Perfect for an Autumn morning or afternoon snack, Glazed Maple Walnut Scones are sweetened with maple syrup and brown sugar with crunchy walnuts for texture and topped with a sweet maple glaze. You'll want to make these easy Fall-inspired drop scones again and again!
Why this recipe works
- Robust maple syrup gives both the scones and glaze great flavor
- Using grated frozen butter is easier to cut into the flour than cubed butter
- Drop scones are easy to shape and have a rustic look
When creating a new recipe, it's nice to have guidelines. And I like to play with new flavor combinations, like these Fall-inspired Maple Walnut Scones.
Longtime readers know of my homemade cream scones recipe that follows the 3-1-2 flour-fat-liquid recipe ratio for biscuits and scones. When you use a recipe ratio, it’s not difficult to substitute other liquids for heavy cream to flavor scones (like eggnog, for example).
But what if you’re playing with the liquid to flour ratio itself? What could go wrong?
Since I phrased that as a question, you already know the answer.
How to create a new recipe
The first step is to adapt a scone recipe that already had a major flavor substitution, in this case Sally’s Baking Addiction's Banana Nut Scones.
I replaced the mashed bananas and yogurt with maple syrup, remove the spices, and reduce the amount of brown sugar. I also decided to make them a little healthier by subbing in whole wheat flour for some of the all-purpose flour.
My first attempt at Maple Walnut Scones were dry and crumbly instead of flaky and cake-y, but they did have a faint maple flavor. I also toasted the walnuts, but that only made the resulting scone have a bitter, burnt taste.
Time to go back to the drawing board...er...kitchen.
Trying again, I ditched the whole wheat flour because it absorbs liquid and contributed to the dry texture (I can be healthier elsewhere). Next, I kept the walnuts raw, and increased the amounts of maple syrup and butter to add more maple flavor and richness. Finally, I added a rich maple glaze to up the flavor profile.
Eureka! That did the trick.
What you need
Besides the normal ingredients for a scone recipe (flour, baking powder, salt, butter, eggs, and heavy cream), this maple scone recipe uses brown sugar instead of granulated sugar. This adds a molasses undertone and increases the scone's moisture.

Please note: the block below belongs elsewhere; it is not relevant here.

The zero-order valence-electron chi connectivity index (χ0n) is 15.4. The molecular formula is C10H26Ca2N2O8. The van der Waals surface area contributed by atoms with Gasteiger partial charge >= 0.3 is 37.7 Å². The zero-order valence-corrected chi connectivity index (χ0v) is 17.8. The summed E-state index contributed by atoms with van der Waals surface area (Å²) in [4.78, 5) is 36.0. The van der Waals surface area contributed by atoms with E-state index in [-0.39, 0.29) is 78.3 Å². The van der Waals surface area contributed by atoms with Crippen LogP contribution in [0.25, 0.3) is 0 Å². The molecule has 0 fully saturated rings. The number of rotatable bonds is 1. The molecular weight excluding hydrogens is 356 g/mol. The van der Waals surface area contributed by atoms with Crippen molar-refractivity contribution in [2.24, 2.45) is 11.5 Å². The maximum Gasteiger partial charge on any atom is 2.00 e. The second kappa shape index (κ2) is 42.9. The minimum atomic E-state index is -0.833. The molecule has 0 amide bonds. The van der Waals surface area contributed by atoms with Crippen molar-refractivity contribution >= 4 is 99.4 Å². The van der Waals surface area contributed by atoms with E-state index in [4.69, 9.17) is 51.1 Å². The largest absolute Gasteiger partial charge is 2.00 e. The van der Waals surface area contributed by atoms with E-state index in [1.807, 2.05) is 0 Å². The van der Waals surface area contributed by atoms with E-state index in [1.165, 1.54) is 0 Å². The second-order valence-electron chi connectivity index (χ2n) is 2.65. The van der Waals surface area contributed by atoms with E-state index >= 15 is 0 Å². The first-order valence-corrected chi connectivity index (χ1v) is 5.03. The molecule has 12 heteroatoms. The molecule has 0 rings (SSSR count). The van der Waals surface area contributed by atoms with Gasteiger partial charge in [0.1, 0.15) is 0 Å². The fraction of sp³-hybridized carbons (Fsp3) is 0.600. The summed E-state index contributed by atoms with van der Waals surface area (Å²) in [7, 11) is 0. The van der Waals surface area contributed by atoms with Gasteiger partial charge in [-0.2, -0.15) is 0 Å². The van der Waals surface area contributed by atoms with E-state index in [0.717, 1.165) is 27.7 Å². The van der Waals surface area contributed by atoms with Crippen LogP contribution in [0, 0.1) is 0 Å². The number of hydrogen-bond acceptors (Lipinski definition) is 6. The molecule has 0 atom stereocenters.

Raw walnut halves are there to add a crunchy texture, but the real star of the show is maple syrup.
I use the grade of maple syrup that has the most robust flavor (Grade A Dark Amber). It's the best for baking as the flavor will be toned down when mixed with the other ingredients.
For more about the different grades of maple syrup, see the FAQs below.
How to make drop scones
Making a recipe for maple scones is pretty straightforward. You whisk your dry ingredients and cut in the butter. Next, mix in the wet ingredients and add to the dry ingredients.
Nothing too difficult.
Step 1: Chop the walnuts
Here's a tip for when you chop your walnuts. Since these scones will be dropped (more on that later), you can keep the walnuts on the coarser side (photo 1). But not too coarse. Think medium.
Step 2: Cut the butter into the flour mixture
Whisk the flour, baking powder, and salt together in a large bowl.
Here's another tip for you. It's important to keep your butter cold, and working with it frozen is even better.
I find it's best to grate the frozen butter with a box grater and lightly toss it with the flour as you go (photo 2). The butter won't build up on your cutting board, and will be easier to cut in with the pastry cutter.
Plus, if you keep your butter in the freezer (as I do), there’s no need to defrost it first, and that means scones at a moment’s notice!
Step 3: Add the wet ingredients and the walnuts
In a medium bowl, whisk the cream, maple syrup, brown sugar, and egg together until no lumps remain. Pour the wet ingredients into the flour mixture, add in the walnuts, and stir the mixture together until everything appears moistened (photo 3).
Try your best to not overwork the dough at any point. You should still see little pieces of butter in the dough.
Step 4: Portion out dough
What are drop scones? Great question, and no, it doesn't involve picking anything up off the floor.
At least I hope not.
Drop scones mean that instead of rolling the dough into a big disk and cutting it into wedges (like with these Orange Cranberry scones), you scoop out mounds and drop them directly onto a half sheet baking pan (photo 4).
I use a large cookie scoop that holds about ¼ cup of dough to shape my rounds. If that's not handy, you can use an ice cream scoop or just two spoons. On the plus side, there’s no need to chill the shaped scones before baking.
After brushing the scones with heavy cream and sprinkling them with coarse sugar (for extra crunch), bake at 425°F for 18 to 23 minutes.